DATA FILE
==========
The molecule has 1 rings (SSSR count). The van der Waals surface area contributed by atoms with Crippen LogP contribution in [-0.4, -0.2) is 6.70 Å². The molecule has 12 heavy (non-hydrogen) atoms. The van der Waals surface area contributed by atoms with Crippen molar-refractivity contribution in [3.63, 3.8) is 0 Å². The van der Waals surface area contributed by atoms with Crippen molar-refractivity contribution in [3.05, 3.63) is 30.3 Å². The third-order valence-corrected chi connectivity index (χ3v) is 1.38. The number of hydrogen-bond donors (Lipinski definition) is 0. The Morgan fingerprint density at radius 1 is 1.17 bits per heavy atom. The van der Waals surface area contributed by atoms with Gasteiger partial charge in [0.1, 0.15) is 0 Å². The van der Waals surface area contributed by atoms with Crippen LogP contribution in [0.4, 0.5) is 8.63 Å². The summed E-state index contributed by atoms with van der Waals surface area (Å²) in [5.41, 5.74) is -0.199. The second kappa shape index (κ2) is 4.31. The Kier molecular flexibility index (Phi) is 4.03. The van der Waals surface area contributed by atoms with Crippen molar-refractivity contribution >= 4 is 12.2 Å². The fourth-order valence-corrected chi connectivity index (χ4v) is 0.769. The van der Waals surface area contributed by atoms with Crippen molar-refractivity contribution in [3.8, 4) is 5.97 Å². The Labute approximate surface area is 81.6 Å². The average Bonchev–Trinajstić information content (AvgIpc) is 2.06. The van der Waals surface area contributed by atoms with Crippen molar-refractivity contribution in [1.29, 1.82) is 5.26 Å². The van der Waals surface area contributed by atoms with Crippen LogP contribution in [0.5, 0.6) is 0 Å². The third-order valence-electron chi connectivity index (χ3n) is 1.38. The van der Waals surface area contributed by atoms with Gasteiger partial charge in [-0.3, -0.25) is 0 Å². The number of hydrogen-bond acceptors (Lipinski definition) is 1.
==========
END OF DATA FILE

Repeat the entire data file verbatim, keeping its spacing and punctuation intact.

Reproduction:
The molecule has 1 rings (SSSR count). The van der Waals surface area contributed by atoms with Crippen LogP contribution in [-0.4, -0.2) is 6.70 Å². The molecule has 12 heavy (non-hydrogen) atoms. The van der Waals surface area contributed by atoms with Crippen molar-refractivity contribution in [3.63, 3.8) is 0 Å². The van der Waals surface area contributed by atoms with Crippen molar-refractivity contribution in [3.05, 3.63) is 30.3 Å². The third-order valence-corrected chi connectivity index (χ3v) is 1.38. The number of hydrogen-bond donors (Lipinski definition) is 0. The Morgan fingerprint density at radius 1 is 1.17 bits per heavy atom. The van der Waals surface area contributed by atoms with Gasteiger partial charge in [0.1, 0.15) is 0 Å². The van der Waals surface area contributed by atoms with Crippen LogP contribution in [0.4, 0.5) is 8.63 Å². The summed E-state index contributed by atoms with van der Waals surface area (Å²) in [5.41, 5.74) is -0.199. The second kappa shape index (κ2) is 4.31. The Kier molecular flexibility index (Phi) is 4.03. The van der Waals surface area contributed by atoms with Crippen molar-refractivity contribution >= 4 is 12.2 Å². The fourth-order valence-corrected chi connectivity index (χ4v) is 0.769. The van der Waals surface area contributed by atoms with Crippen molar-refractivity contribution in [3.8, 4) is 5.97 Å². The Labute approximate surface area is 81.6 Å². The average Bonchev–Trinajstić information content (AvgIpc) is 2.06. The van der Waals surface area contributed by atoms with Crippen molar-refractivity contribution in [1.29, 1.82) is 5.26 Å². The van der Waals surface area contributed by atoms with Crippen LogP contribution in [0.5, 0.6) is 0 Å². The third-order valence-electron chi connectivity index (χ3n) is 1.38. The van der Waals surface area contributed by atoms with Gasteiger partial charge in [-0.3, -0.25) is 0 Å². The number of hydrogen-bond acceptors (Lipinski definition) is 1.